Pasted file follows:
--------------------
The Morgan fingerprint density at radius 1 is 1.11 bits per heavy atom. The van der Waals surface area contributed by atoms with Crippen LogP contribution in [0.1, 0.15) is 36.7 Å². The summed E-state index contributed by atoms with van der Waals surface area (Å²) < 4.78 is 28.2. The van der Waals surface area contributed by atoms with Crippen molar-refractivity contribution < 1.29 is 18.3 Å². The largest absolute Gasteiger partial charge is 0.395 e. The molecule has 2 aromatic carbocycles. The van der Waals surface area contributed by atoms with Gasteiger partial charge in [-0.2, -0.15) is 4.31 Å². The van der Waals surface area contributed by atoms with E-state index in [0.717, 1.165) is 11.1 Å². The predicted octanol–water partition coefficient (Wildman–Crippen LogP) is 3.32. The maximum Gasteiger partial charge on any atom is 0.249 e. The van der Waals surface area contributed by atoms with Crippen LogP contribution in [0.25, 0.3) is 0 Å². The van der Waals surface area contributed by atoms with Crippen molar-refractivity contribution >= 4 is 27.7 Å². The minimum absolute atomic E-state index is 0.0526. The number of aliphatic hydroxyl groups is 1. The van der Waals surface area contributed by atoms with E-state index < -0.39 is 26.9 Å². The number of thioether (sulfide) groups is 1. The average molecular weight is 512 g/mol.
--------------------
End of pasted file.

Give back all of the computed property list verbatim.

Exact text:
The Morgan fingerprint density at radius 1 is 1.11 bits per heavy atom. The van der Waals surface area contributed by atoms with Crippen LogP contribution in [0.1, 0.15) is 36.7 Å². The summed E-state index contributed by atoms with van der Waals surface area (Å²) < 4.78 is 28.2. The van der Waals surface area contributed by atoms with Crippen molar-refractivity contribution < 1.29 is 18.3 Å². The largest absolute Gasteiger partial charge is 0.395 e. The molecule has 2 aromatic carbocycles. The van der Waals surface area contributed by atoms with Gasteiger partial charge in [-0.2, -0.15) is 4.31 Å². The van der Waals surface area contributed by atoms with E-state index in [0.717, 1.165) is 11.1 Å². The predicted octanol–water partition coefficient (Wildman–Crippen LogP) is 3.32. The maximum Gasteiger partial charge on any atom is 0.249 e. The van der Waals surface area contributed by atoms with Crippen LogP contribution in [0.25, 0.3) is 0 Å². The van der Waals surface area contributed by atoms with Crippen molar-refractivity contribution >= 4 is 27.7 Å². The minimum absolute atomic E-state index is 0.0526. The number of aliphatic hydroxyl groups is 1. The van der Waals surface area contributed by atoms with E-state index < -0.39 is 26.9 Å². The number of thioether (sulfide) groups is 1. The average molecular weight is 512 g/mol.